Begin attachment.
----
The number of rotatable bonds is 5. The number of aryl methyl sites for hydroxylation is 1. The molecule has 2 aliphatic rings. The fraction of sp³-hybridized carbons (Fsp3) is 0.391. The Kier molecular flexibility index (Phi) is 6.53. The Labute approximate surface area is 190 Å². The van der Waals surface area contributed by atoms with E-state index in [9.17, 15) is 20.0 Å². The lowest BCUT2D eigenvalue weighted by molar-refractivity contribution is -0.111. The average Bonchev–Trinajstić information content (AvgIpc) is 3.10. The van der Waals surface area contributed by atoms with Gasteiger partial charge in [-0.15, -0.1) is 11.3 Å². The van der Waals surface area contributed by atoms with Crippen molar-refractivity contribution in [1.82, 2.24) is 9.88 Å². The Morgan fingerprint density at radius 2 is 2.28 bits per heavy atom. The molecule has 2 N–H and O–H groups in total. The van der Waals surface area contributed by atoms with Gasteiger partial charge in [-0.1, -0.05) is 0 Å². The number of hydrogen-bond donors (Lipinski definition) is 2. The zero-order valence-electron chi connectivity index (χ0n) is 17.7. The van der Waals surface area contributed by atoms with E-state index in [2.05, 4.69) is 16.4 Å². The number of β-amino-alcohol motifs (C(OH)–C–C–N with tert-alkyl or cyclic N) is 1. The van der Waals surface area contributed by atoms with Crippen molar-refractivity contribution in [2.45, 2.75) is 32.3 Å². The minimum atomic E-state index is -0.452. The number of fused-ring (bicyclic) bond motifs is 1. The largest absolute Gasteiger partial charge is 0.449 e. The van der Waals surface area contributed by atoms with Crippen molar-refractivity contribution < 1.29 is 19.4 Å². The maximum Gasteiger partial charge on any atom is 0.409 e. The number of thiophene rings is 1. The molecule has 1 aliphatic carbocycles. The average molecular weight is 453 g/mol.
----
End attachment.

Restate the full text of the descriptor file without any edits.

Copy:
The number of rotatable bonds is 5. The number of aryl methyl sites for hydroxylation is 1. The molecule has 2 aliphatic rings. The fraction of sp³-hybridized carbons (Fsp3) is 0.391. The Kier molecular flexibility index (Phi) is 6.53. The Labute approximate surface area is 190 Å². The van der Waals surface area contributed by atoms with E-state index in [9.17, 15) is 20.0 Å². The lowest BCUT2D eigenvalue weighted by molar-refractivity contribution is -0.111. The average Bonchev–Trinajstić information content (AvgIpc) is 3.10. The van der Waals surface area contributed by atoms with Gasteiger partial charge in [-0.15, -0.1) is 11.3 Å². The van der Waals surface area contributed by atoms with Crippen molar-refractivity contribution in [1.82, 2.24) is 9.88 Å². The Morgan fingerprint density at radius 2 is 2.28 bits per heavy atom. The molecule has 2 N–H and O–H groups in total. The van der Waals surface area contributed by atoms with Gasteiger partial charge in [-0.1, -0.05) is 0 Å². The number of hydrogen-bond donors (Lipinski definition) is 2. The zero-order valence-electron chi connectivity index (χ0n) is 17.7. The van der Waals surface area contributed by atoms with E-state index in [2.05, 4.69) is 16.4 Å². The number of β-amino-alcohol motifs (C(OH)–C–C–N with tert-alkyl or cyclic N) is 1. The van der Waals surface area contributed by atoms with Crippen molar-refractivity contribution in [2.45, 2.75) is 32.3 Å². The minimum atomic E-state index is -0.452. The number of fused-ring (bicyclic) bond motifs is 1. The largest absolute Gasteiger partial charge is 0.449 e. The van der Waals surface area contributed by atoms with Crippen molar-refractivity contribution < 1.29 is 19.4 Å². The maximum Gasteiger partial charge on any atom is 0.409 e. The number of thiophene rings is 1. The molecule has 1 aliphatic carbocycles. The average molecular weight is 453 g/mol.